[xquery-talk] XQuery and Web 2.0

Peter Coppens pc.subscriptions at gmail.com
Fri Apr 25 09:57:02 PDT 2008


Two years ago I switched from a company that implements XQuery to a  
company that develops your fairly typical web applications (I  
know...why would you want to do that :) )

Anyway , because I do like the language a lot I try to use it wherever  
it makes even a little sense but to be honest, the cases where it does  
make sense are really fairly limited in my case (no idea whether that  
is typical)

In general I find it very difficult to integrate XQuery in the  
complete application stack. To a certain extent it is a bit like the  
object-relational mismatch on steroids.

For *a lot* of needs it is far easier to just shut down your brain and  
crank out a couple of hundred lines of DOM code and the go on with the  
real problem.

As said...fwiw,


On 25 Apr 2008, at 08:42, bryan rasmussen wrote:

>> solve.
>> The top major complains were:
>> (a) is too complicated to understand (tutorials, books !?)
> I agree, when I look at the XQuery stuff I have it seems to have a
> strong academic flavor, as well as a focus on XML based problems.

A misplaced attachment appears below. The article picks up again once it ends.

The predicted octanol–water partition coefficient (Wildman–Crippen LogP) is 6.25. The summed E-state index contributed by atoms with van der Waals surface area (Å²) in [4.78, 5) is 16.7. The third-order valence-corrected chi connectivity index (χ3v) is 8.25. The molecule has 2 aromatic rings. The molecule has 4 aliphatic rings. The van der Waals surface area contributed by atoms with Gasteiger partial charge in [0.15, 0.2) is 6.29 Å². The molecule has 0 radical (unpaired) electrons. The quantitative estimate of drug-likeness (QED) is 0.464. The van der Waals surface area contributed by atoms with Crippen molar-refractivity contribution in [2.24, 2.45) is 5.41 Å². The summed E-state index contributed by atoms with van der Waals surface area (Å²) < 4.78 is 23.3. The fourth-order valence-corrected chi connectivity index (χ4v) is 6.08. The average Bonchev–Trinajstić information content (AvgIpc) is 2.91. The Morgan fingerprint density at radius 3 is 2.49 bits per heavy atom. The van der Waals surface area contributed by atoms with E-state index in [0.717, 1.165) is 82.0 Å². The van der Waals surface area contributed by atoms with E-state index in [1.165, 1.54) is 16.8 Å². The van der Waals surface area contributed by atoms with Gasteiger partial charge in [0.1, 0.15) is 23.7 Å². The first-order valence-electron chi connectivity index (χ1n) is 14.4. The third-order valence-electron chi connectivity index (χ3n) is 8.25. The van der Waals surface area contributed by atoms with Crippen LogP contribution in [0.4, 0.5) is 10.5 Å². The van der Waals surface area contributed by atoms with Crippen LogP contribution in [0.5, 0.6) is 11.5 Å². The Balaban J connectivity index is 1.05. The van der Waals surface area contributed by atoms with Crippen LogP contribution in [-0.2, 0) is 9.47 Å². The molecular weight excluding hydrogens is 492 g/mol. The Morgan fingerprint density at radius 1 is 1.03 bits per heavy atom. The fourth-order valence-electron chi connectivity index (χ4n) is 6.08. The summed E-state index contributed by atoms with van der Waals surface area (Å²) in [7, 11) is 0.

> examples:
> 1. lots of focus on the 'books' problem, like if I have a list of book
> authors listed how do I deal with it. That might have an interest to
> typical document people, but I think it would be more useful if a book
> was completely focused on - use XQuery to manage the various flavors
> of syndication now around, show querying a large base of different
> versions of RSS and Atom it might be useful to the Web 2.0 folks.
> 2. FLWOR is an unhelpful acronym. It seems off-putting. Don't know
> why, but if I try to think about it divorced from its meaning it just
> strikes me as a problem. It's an aesthetic feeling.
>> (b) there are no good example of how to use it  (repositories of open
>> source useful XQuery modules !? CRM, etc)
> part of that would be solved if the examples in tutorials were
> basically all using things that are more useful for web programming as
> opposed to just XML processing. I think this is one of the reasons I
> find eXist interesting, because lots of what they do seem essentially
> focused on meeting the needs of web programmers in one way or another.
> Cheers,
> Bryan Rasmussen
> _______________________________________________
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